Catherine Zeta-Jones Bipolar: This May, Let's Rethink Mental Illness
Earlier this week, actress Catherine Zeta-Jones checked herself into treatment for bipolar disorder. This brain disorder can cause unpredictable mood-swings that range from severe depressions to euphoric highs. This is the second time Jones has publicly announced that she was seeking treatment for the disorder. Now an outspoken advocate for bipolar disorder awareness, Zeta-Jones never intended to go public with her condition. Instead, she felt the same strain from the stigma about mental illness that affects so many silent sufferers.
May is Mental Health Awareness Month: A month for us to reflect upon the sheer prevalence of brain disorders in our society. The numbers are staggering. As presented in his April TEDX talk, National Institutes of Mental Health Director Tom Insel M.D. reminded us that:
- 1 in 5 are affected by a mental disorder
- 1 in 20 are disabled from a mental disorder
- 75% onset of a mental disorder by age 24
With so many affected, and at such a young age, you would think these brain disorders would be widely discussed and openly accepted. Yet a powerful stigma prevents many from seeking the crucial diagnosis and treatment they need. In turn, this vicious cycle can lead to a reduced quality of life, seclusion, and even suicide.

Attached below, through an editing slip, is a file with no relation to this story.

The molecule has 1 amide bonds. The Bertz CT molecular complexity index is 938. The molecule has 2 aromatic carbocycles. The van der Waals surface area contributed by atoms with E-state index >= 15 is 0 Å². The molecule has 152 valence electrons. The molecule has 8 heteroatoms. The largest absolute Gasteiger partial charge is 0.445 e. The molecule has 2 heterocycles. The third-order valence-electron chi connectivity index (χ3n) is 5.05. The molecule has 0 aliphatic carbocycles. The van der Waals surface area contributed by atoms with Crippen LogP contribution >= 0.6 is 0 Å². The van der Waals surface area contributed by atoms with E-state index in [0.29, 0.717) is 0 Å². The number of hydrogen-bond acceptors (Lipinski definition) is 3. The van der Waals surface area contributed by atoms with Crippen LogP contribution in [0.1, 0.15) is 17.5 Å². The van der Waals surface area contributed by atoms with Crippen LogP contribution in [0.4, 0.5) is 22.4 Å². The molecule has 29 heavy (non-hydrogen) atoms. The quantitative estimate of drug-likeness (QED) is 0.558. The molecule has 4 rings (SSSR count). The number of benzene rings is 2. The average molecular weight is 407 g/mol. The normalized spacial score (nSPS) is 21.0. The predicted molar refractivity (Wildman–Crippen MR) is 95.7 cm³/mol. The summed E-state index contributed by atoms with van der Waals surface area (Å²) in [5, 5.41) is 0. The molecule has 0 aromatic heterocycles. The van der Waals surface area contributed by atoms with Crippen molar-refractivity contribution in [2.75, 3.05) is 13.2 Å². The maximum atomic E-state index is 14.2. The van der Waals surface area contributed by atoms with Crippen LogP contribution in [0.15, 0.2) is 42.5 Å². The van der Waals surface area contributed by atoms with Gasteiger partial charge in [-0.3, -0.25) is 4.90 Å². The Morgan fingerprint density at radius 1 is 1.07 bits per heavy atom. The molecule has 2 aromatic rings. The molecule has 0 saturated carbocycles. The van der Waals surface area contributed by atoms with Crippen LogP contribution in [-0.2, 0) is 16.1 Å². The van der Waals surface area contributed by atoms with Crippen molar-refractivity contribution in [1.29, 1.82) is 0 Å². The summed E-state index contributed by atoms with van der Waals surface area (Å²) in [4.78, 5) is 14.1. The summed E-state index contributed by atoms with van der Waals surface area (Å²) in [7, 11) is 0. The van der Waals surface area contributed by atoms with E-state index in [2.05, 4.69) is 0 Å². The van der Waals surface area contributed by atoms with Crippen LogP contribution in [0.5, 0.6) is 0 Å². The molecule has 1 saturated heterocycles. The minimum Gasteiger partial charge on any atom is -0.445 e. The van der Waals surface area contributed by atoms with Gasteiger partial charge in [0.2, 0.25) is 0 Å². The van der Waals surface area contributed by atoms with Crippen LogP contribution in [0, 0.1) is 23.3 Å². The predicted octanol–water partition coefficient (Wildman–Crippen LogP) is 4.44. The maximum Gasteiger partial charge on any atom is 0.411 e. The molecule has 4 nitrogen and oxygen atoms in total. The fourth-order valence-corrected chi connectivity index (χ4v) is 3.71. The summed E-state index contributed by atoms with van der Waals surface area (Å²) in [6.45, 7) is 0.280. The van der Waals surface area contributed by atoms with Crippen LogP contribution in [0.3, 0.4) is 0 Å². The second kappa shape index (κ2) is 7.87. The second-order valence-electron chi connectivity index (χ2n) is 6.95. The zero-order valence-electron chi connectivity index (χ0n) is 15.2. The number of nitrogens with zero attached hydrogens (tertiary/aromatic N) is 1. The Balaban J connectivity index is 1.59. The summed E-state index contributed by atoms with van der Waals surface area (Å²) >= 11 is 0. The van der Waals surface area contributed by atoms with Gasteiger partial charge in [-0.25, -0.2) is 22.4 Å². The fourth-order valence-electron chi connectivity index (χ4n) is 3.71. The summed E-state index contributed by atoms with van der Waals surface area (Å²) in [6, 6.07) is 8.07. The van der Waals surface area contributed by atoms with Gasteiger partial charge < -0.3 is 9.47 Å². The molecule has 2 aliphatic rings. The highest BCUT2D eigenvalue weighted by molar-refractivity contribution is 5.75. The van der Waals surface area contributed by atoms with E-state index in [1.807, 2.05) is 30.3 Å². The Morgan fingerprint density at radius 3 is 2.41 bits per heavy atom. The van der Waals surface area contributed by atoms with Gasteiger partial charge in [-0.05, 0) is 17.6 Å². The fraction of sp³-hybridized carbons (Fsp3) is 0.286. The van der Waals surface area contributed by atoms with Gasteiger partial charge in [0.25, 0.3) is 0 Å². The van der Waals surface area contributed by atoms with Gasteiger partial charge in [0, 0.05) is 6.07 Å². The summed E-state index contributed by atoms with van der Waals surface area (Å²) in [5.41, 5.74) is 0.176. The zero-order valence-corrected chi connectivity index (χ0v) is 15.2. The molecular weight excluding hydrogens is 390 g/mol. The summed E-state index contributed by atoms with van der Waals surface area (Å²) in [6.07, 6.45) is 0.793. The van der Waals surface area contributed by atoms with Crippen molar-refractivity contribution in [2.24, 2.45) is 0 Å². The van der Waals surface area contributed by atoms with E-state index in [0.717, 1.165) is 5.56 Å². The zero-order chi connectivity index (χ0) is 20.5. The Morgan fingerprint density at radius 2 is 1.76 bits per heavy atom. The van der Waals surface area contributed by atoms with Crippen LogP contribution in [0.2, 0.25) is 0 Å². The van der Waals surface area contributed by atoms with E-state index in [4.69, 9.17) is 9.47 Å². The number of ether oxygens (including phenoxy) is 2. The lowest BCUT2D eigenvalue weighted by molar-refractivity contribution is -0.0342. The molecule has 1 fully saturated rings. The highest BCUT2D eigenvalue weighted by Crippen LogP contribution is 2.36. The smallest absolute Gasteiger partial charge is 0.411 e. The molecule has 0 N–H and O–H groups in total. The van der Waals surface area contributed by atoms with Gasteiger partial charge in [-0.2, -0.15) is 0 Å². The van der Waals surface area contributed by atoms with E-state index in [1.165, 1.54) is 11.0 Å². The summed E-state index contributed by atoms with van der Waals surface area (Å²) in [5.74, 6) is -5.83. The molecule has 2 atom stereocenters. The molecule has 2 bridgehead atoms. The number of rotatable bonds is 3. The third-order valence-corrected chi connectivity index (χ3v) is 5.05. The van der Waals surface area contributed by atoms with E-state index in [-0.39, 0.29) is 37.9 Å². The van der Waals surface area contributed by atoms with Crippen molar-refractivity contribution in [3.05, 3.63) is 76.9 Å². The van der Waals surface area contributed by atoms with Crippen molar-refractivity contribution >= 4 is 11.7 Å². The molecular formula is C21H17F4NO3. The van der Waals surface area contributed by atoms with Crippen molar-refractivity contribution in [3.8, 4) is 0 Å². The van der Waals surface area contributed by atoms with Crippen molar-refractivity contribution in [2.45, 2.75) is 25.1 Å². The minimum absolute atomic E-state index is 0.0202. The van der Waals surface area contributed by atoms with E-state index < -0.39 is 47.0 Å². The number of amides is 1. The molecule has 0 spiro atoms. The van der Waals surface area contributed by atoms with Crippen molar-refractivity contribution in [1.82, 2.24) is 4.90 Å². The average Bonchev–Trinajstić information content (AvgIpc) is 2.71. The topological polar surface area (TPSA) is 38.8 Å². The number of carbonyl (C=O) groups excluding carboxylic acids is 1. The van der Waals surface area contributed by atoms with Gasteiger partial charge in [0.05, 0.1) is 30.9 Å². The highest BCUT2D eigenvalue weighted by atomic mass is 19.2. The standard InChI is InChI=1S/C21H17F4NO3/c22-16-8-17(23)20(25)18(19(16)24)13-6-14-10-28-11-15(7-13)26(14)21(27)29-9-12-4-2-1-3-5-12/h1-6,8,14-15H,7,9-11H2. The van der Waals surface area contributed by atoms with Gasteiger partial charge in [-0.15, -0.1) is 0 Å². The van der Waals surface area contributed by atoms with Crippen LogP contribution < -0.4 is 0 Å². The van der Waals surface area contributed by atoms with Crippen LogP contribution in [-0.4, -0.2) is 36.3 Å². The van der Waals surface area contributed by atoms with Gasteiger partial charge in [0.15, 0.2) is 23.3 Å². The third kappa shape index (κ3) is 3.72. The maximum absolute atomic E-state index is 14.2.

Eric Kandel M.D., a Nobel Prize laureate and one of the most esteemed neuroscientists of our time, offers a new perspective for tackling the stigma: "All mental processes are brain processes, and therefore all disorders of mental functioning are biological diseases." He and Insel both agree that treating mental health diseases as brain disorders will help to reduce the stigma.
Think about it, would you be ashamed to admit that you had asthma? Probably not. So why is it any different for schizophrenia? The more we talk about a mental illness stigma the more we remind people that there is a stigma. Instead, consider them brain disorders, just like any other disease that causes dysfunction.
We're just beginning to understand the brain, let alone create the technology to study it. There is little doubt that in the next 10-20 years, breakthroughs in diagnosis and treatment will be discovered. But until then, this Mental Health Awareness Month, think about those affected by these brain disorders, because chances are you might know one of them.